Rethinking International Anti-corruption Conventions: Advancing Corruption-free Service as a Human Right

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Addis Ababa University


Corruption is a global phenomenon which every society faces though its degree of severity varies from country to country. Despite its long history, there is no single universally agreed upon definition of corruption. Moreover, its causes, forms and impacts are diverse and multi-faceted. Understanding corruption by itself is a complex undertaking. However, it is agreed that corruption is inimical to public administration, undermines democracy, degrades the moral fabrics of the society and violates human rights. The pain of corruption touches all the human family but it disproportionately affects the vulnerable sections of the society. It reinforces discrimination, exclusion and arbitrariness. Corruption is a universal problem undermining universal value- human rights. The international legal regime against corruption takes a political and economic view point in addressing corruption. The measures adopted are not sufficient to give response to victims of corruption. The anti-corruption conventions did not address the human rights impact of corruption while it violates different set of human rights. Moreover, the monitoring mechanisms of the anti-corruption conventions are weak even to implement the covenant provisions. The thesis advocates for the elevation of the human right to corruption-free service as a panacea to the weaknesses of the anti-corruption conventions. Investigation of the existing literature on the relationship between corruption and human rights reveals that corruption per se is a violation of human rights and hampers the global movement for the enforcement of human rights on the one hand and a culture of human rights can be a preventive tool for corruption on the other hand. The problem of corruption and the violation of human rights need an integral approach. It is with this view that the human right to corruption-free service is put forward to give meaning to the integral approach. Besides, the right to corruption-free service is an end in itself rooted in human dignity and equality like the right to life, privacy and security. Setting the fight against corruption within a human rights discourse by elevating corruption-free service as a human right, will open an additional avenue for the fight against corruption and opens a door for the realization of human rights. It is argued that the right to corruption-free service is both a means for reducing corruption and instrumental for the enforcement of other human rights. In addition, the existing human rights monitoring mechanisms such as international and regional human rights commissions and courts, UN complaint mechanisms or national human rights systems will be useful to remedy corrupt practices if corruption free service is recognized as a human right.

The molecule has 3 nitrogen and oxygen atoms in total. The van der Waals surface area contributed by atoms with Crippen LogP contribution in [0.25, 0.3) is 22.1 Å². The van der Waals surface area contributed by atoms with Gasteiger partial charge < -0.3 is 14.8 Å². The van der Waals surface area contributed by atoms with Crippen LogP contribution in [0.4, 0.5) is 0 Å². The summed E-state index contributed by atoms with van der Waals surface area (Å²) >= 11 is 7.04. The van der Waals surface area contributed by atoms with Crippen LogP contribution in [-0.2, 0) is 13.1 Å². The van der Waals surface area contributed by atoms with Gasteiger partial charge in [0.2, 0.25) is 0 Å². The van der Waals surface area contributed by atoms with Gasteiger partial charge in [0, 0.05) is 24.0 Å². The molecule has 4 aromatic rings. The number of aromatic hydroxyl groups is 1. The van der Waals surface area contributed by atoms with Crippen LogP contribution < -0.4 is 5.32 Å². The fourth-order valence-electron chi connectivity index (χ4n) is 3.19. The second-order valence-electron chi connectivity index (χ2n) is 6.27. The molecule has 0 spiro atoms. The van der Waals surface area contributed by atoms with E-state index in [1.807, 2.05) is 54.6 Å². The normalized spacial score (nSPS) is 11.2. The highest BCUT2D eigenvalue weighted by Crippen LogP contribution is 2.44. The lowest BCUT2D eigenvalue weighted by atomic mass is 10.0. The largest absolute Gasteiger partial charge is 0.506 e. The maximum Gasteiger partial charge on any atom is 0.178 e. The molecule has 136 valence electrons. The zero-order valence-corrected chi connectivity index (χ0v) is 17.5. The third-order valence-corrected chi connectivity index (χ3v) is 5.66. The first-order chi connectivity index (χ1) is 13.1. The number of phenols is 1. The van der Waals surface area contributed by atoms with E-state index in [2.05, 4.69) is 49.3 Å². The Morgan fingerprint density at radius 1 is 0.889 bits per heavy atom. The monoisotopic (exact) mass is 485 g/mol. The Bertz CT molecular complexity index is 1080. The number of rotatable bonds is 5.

Advancing Corruption -Free Service as A Human Right